Should the 15 year old me walk in here today I'm sure he'd think most of my records were pretty dull and freak out. 🙂

Where there any DJs that you listened to early on that were perhaps doing something similar and may have inspired the direction that you have went in?

As mentioned before, the creators of Max Mix 3; José Maria Castells & Toni Peret definitely gave me the first push, and so did the Swedish DJ Clabbe and his show Rakt över disc on Swedish radio which everyone used to listen to on Friday nights.

Those people got me interested in the whole DJ and beatmixing thing, but didn't really influence my direction that much.

Later on, those inspiring me the most have been:

Joakim Cosmo - Enormous source of inspiration. If it weren't for his mixtapes I probably wouldn't have started playing again after my break.

Beppe Loda - Another big source of inspiration for me to dare to go my own way and play records at the “wrong” speed if I want to.

Crinan/Parlour - Who proved that also rock music works in a DJ-set.

DJ Harvey - Who made me dare to follow my heart and simply play what I like, any way I like, for as long as I like + all the above things

.I guess what’s cool, and I don’t know if it’s something that you think about yourself, but with your shows and certainly your Youtube channel, you are now in a position where you are inspiring and educating a new generation of DJs and music lovers!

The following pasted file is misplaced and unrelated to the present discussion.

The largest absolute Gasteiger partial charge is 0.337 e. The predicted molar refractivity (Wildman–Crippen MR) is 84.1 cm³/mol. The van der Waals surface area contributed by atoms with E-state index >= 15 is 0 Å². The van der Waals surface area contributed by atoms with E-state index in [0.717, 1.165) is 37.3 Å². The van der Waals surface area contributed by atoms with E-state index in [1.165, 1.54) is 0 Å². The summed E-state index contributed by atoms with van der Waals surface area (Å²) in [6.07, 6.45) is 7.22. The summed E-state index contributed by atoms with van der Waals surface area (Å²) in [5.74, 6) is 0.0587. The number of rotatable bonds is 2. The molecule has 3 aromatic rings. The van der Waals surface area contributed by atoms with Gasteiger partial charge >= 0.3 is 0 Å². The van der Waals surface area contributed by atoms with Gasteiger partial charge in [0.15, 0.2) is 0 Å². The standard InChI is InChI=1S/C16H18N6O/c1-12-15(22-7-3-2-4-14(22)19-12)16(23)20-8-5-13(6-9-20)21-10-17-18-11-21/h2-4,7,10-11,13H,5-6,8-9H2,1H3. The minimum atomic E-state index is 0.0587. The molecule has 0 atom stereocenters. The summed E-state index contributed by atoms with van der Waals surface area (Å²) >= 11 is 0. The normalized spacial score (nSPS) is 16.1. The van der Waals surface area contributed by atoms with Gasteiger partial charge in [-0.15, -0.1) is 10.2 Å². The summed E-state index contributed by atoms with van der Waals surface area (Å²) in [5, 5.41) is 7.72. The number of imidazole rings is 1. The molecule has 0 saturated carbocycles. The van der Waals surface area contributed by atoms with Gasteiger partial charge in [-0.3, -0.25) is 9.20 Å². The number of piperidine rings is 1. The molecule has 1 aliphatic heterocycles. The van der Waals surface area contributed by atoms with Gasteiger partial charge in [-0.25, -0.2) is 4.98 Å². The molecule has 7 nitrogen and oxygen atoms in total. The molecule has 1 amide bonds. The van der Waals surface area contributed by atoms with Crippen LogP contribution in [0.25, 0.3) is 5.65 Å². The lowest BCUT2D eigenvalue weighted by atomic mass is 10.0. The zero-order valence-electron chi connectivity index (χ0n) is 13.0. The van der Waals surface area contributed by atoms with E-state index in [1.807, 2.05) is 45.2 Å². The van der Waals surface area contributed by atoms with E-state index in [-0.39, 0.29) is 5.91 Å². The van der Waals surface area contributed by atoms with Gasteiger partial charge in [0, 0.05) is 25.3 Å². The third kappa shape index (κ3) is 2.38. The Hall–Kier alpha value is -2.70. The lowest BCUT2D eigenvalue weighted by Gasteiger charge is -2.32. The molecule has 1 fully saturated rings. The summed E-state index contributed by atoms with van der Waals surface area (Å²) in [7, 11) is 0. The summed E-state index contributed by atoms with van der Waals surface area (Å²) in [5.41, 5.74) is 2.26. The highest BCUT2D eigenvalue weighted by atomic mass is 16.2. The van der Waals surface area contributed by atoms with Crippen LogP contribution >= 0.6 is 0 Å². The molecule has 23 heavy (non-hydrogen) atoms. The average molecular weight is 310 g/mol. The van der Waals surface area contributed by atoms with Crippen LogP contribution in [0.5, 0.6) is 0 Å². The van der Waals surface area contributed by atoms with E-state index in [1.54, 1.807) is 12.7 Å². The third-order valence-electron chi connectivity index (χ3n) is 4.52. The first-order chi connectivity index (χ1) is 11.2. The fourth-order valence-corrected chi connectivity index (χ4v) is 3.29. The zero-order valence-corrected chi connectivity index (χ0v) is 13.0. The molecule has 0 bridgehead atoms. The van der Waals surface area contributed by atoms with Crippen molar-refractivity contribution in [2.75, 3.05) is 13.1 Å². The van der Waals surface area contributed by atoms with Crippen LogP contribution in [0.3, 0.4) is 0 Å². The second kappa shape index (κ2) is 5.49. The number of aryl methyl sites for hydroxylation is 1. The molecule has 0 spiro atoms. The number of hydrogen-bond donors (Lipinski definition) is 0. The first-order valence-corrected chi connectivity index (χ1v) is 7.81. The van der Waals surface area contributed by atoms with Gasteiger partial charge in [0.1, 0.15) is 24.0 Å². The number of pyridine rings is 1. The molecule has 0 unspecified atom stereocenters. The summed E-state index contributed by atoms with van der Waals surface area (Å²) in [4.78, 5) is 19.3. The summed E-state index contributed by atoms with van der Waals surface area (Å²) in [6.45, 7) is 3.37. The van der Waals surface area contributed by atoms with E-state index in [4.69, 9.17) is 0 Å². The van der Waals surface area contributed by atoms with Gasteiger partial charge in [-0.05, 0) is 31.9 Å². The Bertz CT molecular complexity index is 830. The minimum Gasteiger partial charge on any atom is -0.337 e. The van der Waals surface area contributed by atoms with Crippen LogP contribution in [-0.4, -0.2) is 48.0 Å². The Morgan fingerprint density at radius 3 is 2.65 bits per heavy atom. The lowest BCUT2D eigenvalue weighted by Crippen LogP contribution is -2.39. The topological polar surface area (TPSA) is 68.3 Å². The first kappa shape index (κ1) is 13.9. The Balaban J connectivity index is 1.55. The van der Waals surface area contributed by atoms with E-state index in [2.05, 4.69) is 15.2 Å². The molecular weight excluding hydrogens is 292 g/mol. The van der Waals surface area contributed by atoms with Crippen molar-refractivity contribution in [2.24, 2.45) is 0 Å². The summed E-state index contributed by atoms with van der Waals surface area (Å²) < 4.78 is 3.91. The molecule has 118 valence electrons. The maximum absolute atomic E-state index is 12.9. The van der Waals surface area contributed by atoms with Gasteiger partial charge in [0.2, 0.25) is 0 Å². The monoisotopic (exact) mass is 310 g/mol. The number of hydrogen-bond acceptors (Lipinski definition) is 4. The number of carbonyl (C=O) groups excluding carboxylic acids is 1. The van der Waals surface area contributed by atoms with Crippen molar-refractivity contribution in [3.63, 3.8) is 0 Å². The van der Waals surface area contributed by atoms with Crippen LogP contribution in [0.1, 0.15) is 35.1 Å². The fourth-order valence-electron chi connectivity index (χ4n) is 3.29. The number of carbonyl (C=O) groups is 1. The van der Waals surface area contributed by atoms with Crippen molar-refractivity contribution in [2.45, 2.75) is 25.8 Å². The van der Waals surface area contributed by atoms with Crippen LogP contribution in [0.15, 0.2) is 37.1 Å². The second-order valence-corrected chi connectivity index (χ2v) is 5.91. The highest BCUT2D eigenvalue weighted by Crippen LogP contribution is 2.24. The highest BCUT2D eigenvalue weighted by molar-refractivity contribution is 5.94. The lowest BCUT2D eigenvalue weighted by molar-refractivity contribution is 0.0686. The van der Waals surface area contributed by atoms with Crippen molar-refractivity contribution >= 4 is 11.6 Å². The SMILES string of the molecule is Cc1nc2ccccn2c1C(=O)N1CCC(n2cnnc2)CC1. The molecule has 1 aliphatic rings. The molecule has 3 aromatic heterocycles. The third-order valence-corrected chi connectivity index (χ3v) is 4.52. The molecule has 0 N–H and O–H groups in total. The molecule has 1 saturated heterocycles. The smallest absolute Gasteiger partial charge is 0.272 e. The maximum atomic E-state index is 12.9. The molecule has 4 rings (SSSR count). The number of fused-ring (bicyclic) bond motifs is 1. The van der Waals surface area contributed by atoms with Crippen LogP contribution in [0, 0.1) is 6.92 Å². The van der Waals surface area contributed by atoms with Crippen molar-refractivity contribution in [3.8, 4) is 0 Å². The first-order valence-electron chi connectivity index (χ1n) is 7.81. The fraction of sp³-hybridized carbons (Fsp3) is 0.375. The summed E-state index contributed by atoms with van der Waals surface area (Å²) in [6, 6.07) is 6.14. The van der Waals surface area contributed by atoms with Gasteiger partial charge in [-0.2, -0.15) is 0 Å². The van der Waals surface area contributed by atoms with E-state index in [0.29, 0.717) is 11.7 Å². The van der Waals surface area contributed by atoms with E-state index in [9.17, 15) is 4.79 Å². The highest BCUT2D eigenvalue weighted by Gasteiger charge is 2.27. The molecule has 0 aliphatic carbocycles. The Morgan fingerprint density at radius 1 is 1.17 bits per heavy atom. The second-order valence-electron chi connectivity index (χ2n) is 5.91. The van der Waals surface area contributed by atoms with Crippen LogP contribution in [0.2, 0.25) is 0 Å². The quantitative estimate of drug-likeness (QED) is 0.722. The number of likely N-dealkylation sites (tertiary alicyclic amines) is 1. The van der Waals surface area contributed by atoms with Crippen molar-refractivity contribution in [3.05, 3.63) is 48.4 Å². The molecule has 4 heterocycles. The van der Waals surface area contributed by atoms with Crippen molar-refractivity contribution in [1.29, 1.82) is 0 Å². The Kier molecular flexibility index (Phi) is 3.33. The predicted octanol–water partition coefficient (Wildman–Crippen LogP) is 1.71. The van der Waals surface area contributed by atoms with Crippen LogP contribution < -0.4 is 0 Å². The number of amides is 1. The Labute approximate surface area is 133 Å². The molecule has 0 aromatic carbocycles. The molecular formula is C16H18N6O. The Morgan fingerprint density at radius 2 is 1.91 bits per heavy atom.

I've more and more understood this from the video comments and emails I've received but I try not to think about it like that, even if it's exciting, cause I would put too much pressure on myself and it would all become some kind of mission or duty instead which would take all the fun out of it.

I guess what’s cool, and I don’t know if it’s something that you think about yourself, but with your shows and certainly your Youtube channel, you are now in a position where you are inspiring and educating a new generation of DJs and music lovers!

I've more and more understood this from the video comments and emails I've received but I try not to think about it like that, even if it's exciting, cause I would put too much pressure on myself and it would all become some kind of mission or duty instead which would take all the fun out of it.

So as well as your online shows do you get to DJ live much as well?

Not by far as much as I'd want to.

We should sort something out and get you over to the UK...

That would surely be nice. There seems to be quite a lot going on in the UK.

The last Interstate show I listened to would have been an amazing club / live set. It felt like quite a journey and I guess I understand why other DJs I’ve heard playing an equally diverse selection, choose to play for much longer giving people a chance to really get into it.

I like to give my listeners a ride; a musical journey without boundaries.

Yeah, a musical journey without boundaries ... I like that!

...and a fair share of chaos as well. At least in the streams since they are hardly ever prepared.

It seems to be quite in vogue at the moment to be eclectic, or balearic, or cosmic or whatever... which on the one hand is a great thing as people are all the more receptive to hearing a wider range of music than they had perhaps previously been, but do you think there’s a danger of it becoming mainstream and losing the charm of something that was perhaps previously more underground?

It all depends on what the DJs calling themselves eclectic or cosmic are playing.